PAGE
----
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Just to add the other thing to consider as I’ve mentioned before (but might have been missed), plugins are not obliged to report a bypass parameter or to implement the setBypass callbacks in the wrappers (even though the JUCE wrappers do) therefore there has to be a backup, the host code should determine if the plugin implements the setBypass and if it doesn’t AND setBypassed (true) has been called it should forward a call to processBlock onto processBlockBypassed.

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Sorry, it might be my ignorance of the hosting code of JUCE, but I was under the impression that the AudioProcessor that’s created for hosting a (possibly non-JUCE) plug-in, is only an “implementation detail” of hosting, and thus it is always compiled together with the hosting code that ends up using it.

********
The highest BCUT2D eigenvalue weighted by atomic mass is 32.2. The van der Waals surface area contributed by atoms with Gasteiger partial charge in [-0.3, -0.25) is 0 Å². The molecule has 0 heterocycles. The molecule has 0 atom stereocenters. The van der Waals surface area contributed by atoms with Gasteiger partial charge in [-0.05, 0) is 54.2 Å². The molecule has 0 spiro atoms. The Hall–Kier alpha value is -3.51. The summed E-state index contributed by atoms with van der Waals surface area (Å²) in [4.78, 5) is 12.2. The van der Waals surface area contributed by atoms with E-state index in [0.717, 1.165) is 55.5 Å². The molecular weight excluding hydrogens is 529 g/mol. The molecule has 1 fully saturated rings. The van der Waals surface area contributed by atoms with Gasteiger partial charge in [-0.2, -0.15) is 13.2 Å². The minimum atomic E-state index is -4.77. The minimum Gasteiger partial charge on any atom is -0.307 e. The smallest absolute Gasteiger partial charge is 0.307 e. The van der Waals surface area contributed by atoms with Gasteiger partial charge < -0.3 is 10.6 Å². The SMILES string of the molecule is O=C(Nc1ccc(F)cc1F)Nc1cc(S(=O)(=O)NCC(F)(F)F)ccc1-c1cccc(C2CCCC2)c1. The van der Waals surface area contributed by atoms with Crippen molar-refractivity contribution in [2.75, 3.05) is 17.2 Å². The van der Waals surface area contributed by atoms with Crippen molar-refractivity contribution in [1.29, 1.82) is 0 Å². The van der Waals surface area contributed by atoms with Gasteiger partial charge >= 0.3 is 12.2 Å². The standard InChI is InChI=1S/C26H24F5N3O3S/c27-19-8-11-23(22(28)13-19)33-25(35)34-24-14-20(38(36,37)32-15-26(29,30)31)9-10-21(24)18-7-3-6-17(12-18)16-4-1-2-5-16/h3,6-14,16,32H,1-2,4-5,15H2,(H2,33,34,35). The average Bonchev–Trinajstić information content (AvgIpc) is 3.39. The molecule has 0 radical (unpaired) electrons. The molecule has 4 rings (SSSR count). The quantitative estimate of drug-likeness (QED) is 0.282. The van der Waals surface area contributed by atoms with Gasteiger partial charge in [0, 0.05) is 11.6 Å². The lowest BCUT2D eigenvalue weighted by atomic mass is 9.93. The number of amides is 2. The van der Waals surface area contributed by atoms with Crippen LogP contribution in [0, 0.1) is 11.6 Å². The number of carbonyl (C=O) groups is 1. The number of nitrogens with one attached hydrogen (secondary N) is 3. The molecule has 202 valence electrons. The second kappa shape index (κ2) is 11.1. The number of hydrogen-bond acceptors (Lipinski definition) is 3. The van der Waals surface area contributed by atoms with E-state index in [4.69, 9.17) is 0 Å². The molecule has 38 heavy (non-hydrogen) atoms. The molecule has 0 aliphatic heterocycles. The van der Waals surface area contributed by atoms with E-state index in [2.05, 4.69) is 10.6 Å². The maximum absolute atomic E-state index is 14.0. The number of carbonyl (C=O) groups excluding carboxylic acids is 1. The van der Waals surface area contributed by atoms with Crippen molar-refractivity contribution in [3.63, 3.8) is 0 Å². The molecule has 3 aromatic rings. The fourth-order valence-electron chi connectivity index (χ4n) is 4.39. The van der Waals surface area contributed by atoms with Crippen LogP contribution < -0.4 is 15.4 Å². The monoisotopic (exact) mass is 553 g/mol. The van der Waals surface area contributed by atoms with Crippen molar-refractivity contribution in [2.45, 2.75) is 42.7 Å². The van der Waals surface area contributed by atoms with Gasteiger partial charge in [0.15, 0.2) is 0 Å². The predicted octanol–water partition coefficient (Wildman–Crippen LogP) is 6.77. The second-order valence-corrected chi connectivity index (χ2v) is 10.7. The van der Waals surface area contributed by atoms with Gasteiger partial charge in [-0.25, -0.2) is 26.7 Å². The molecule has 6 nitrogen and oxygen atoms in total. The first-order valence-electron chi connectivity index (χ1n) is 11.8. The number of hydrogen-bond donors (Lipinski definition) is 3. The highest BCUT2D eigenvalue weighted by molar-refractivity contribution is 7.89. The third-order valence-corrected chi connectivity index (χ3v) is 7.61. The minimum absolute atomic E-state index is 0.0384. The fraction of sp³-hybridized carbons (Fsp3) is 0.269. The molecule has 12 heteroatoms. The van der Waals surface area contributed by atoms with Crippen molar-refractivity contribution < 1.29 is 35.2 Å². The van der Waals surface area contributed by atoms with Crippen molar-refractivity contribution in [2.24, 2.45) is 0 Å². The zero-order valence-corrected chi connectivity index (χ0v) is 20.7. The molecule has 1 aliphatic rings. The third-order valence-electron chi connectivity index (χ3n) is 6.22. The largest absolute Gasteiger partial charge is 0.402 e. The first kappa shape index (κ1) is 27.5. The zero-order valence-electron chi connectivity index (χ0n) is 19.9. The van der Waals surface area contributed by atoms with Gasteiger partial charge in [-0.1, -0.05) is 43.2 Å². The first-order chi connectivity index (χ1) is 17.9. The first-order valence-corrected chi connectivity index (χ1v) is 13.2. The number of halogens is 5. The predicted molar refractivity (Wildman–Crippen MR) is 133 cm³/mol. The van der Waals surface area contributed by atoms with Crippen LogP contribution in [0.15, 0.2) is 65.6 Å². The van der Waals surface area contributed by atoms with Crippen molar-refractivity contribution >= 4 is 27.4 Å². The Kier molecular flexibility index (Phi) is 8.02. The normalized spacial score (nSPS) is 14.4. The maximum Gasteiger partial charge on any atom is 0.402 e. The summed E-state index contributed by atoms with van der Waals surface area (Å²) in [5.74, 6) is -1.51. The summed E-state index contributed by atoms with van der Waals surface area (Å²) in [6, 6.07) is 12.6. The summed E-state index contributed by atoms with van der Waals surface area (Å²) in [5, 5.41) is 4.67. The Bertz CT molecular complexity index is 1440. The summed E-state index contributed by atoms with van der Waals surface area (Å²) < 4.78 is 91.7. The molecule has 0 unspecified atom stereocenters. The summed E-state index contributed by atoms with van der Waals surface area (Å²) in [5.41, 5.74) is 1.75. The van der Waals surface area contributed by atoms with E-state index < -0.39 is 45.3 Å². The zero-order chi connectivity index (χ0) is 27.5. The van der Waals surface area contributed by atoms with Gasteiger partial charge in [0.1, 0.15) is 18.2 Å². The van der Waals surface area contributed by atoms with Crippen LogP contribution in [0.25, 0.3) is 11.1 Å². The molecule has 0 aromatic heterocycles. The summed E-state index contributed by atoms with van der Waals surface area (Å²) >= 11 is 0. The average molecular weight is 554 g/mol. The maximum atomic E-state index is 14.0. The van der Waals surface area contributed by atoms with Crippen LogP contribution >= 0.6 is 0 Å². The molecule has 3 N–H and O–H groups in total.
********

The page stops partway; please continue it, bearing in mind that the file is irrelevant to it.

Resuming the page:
If that is the case, then the hosting code and the AudioProcessor that it uses for wrapping plug-ins to be hosted should and could be updated together, not having a case in which one interacts with a different version of the other.

That means that, once the getBypassParameter() is introduced, the AudioProcessor used for wrapping hosted plug-ins should also be updated to always override that callback and returning an internal parameter that only that specific "hosting AudioProcessor" should use for keeping track of whether the hosted plug-in is in bypass state or not.

Then, when the host wants to change the bypass state for that plug-in, it acts on that parameter, and the change of its value should call whatever format-specific code is necessary to put in bypass mode the wrapped plug-in.

Conversely, when the wrapped plug-in signals that it wants to change its bypass state, the hosting AudioProcessor should reflect that by keeping that information in its bypass AudioProcessorParameter.

Am I completely off-track?